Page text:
TV Land found success with reviving the careers of former TV hotshots like Valerie Bertinelli, Wendi Malick, Jane Leeves, and Kristen Johnston, while prolonging our nation’s love affair with Betty White. And now the channel is trying it latest career reanimation on a trio of former Must See TV stars: Kirstie Alley, Rhea Perlman, and Michael Richards. Alley and Perlman starred in the long-running NBC classic Cheers, while Richards stole scenes in Seinfeld. Show business wasn’t so kind to them since their hit shows ended (and in Richards’ case, life wasn’t all that peachy keen, either – as some will remember his racist flame out at an L.A. comedy club). Perlman has been largely out of the public eye following the failure of her sitcom vehicle, Pearl, while Alley has had some okay highs (a solid limited run on NBC with her followup sitcom Veronica’s Closet, a well-received stint on Dancing with the Stars) as well as some lows (Fat Actress, Kirstie’s Big Life, Jenny Craig). It’s seems sadly predictable that Alley, Perlman, and Richards would turn to TV Land for fame resuscitation, as it’s almost guaranteed that their considerable talents will be wasted on a middle-of-the-road sitcom.
Kirstie is the story of Broadway legend Maddie Banks (Alley), who recently meets the son she gave up for adoption 27 years ago. Arlo (Eric Peterson) is the foundling who tracked his birth mother down after his adopted mom died. Instead of being drag queeny and fabulous, he’s a bit of a schlub, punching a clock at a local donut shop. All of this horrifies the vainglorious Maddie who makes a miserable first impression on the guy. Maddie’s supported by an acerbic assistant, Thelma (Perlman) and a kooky driver, Frank (Richards), both of whom are nonplussed by the revelation that their boss is a mom. And suitably enough, once the shock wears off and Maddie has time to think about things, she realizes she wants to be a mom again, and reaches out to her son – the two have a confrontation, before setting aside their differences. And so they’re on a journey of rediscovery and playing “getting to know you.”
All of these ingredients can make a decent sitcom. But unlike TV Land’s more successful Hot in Cleveland, this feels more like their flop, Happily Divorced (a failed effort to bring Fran Drescher back to television). Kirstie feels like all the other original comedies on TV Land – archaic relics from the WB, CW, UPN. The jokes are easy and cheap – and they’re punctuated by choruses of raucous laugh tracks (which we’re reassured is from a live studio audience). What’s depressing about Kirstie is that despite its goofy premise and its terrible real estate, it has a lot going for it: namely its star.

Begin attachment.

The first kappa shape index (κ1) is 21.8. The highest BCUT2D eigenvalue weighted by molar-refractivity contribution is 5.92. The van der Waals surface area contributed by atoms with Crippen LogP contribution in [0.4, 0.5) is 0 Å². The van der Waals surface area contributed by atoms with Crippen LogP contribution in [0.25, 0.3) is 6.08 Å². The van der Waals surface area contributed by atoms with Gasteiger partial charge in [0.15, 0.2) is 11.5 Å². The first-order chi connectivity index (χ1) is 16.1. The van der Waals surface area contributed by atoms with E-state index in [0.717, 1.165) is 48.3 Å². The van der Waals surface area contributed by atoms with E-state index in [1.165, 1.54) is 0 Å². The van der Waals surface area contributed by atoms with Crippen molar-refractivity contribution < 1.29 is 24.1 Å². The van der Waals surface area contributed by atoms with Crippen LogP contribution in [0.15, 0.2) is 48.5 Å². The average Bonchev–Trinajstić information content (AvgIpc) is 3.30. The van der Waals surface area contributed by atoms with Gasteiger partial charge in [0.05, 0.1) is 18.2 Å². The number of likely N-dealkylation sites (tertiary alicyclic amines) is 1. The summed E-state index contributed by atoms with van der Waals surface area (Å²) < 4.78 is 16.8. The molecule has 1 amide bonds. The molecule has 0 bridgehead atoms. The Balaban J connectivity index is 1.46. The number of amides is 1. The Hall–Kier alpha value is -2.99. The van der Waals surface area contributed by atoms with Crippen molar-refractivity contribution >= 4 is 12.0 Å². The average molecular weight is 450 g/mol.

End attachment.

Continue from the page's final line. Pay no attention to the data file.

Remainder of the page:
Kirstie Alley was one of the biggest TV stars in the late 80s. She is a sexy, funny comedienne who’s a genius at portraying collapsing dignity. On Cheers, she was able to erase any memory of “Sam and Diane” with her extravagantly messy Rebecca Howe – the gorgeous bar manager who is just a step away from a complete mental breakdown. There’s always something funny about beautiful people mugging – maybe because it doesn’t happen all that often. Watching Alley work her comedic magic is akin to watching Jon Hamm remind viewers why he’s one of the best hosts of Saturday Night Live.
But she’s stuck in a rut. After Cheers ended, Alley developed a public persona – an eccentric, blowsy Wife of Bath, which has infected her work as well. Her roles of note – Fat Actress or Kirstie’s Big Life – all traded on this mildly acidic, ego-driven, spoiled diva. Unfortunately, Kirstie mines its comedy from the same mold and doesn’t offer anything new, nor does it challenge its star. I always thought Alley should go the route of Julia Louis-Dreyfus and find herself a smart, biting satire like Veep. Either that, or she could fulfill her promise of being a first-rate character actress and work in supporting roles (I can totally picture her getting a special billing at the end of the credits: “And Kirstie Alley as [enter name of character here]”). It seems unfair that a talented and hilarious comedienne like Alley is forced to slum in such mild dreck. If there were any justice, actresses of Alley’s age, beauty, and talent would have their in-trays collapsing underneath the weight of network TV offers.
But she’s not alone. Perlman won an carload of Emmys for her role as the mean-spirited waitress Carla on Cheers. Thelma is a slightly softened version of that character – and it’s merely Perlman spitting out lines intended to be witty and biting, but end up hokey and tired. And Richards seems rather confused, unsure if he’s supposed to bring back Kramer or what (there are shades of Kramer in his performance).
That only leaves Peterson – the relative unknown among the starry names. He’s a comfortable and genial presence, but is easily overshadowed by his more seasoned costars, all of whom run comedic circles around the guy – though it’s not a fair fight because at their peaks, Alley, Perlman, and Richards were responsible for some of the funniest TV in the last 30 years. But his character is interesting in that he gets to play the proverbial fish-out-of-water, marveling at his mom’s glamorous and opulent lifestyle (at one point he refers to her as “lottery rich” and suggests that she’s the “white Oprah” – really, Oprah Winfrey rich jokes in 2014?).
Is there promise for Kirstie? Maybe, but it needs to shake off the dooming sense of nostalgia that permeates everything that TV Land touches. The show needs to prove that its stars aren’t merely TV has-beens who are attempting to claw their way back to TV stardom, but that they are vital and interesting performers, capable of doing some quality television. Alley and her writers need to work on broadening her comedic alter-ego, and shift away from the Norma Desmond mold that she seems to love to employ. If not, Kirstie will only prove to be another misstep in an already-frustrating career.